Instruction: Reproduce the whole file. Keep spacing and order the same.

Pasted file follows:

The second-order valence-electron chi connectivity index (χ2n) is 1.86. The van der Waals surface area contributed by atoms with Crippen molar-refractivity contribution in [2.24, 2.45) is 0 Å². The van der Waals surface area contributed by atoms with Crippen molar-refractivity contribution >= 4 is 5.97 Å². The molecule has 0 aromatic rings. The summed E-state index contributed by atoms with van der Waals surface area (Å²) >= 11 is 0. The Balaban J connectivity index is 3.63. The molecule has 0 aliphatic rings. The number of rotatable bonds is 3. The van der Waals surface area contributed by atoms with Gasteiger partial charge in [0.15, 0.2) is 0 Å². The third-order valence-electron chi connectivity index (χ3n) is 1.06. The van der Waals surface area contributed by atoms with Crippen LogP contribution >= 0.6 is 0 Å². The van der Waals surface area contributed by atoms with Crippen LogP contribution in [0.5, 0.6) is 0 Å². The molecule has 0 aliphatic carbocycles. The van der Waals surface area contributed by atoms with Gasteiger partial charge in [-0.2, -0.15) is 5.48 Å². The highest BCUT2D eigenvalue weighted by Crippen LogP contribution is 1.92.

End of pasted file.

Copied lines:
The second-order valence-electron chi connectivity index (χ2n) is 1.86. The van der Waals surface area contributed by atoms with Crippen molar-refractivity contribution in [2.24, 2.45) is 0 Å². The van der Waals surface area contributed by atoms with Crippen molar-refractivity contribution >= 4 is 5.97 Å². The molecule has 0 aromatic rings. The summed E-state index contributed by atoms with van der Waals surface area (Å²) >= 11 is 0. The Balaban J connectivity index is 3.63. The molecule has 0 aliphatic rings. The number of rotatable bonds is 3. The van der Waals surface area contributed by atoms with Gasteiger partial charge in [0.15, 0.2) is 0 Å². The third-order valence-electron chi connectivity index (χ3n) is 1.06. The van der Waals surface area contributed by atoms with Crippen LogP contribution >= 0.6 is 0 Å². The van der Waals surface area contributed by atoms with Crippen LogP contribution in [0.5, 0.6) is 0 Å². The molecule has 0 aliphatic carbocycles. The van der Waals surface area contributed by atoms with Gasteiger partial charge in [-0.2, -0.15) is 5.48 Å². The highest BCUT2D eigenvalue weighted by Crippen LogP contribution is 1.92.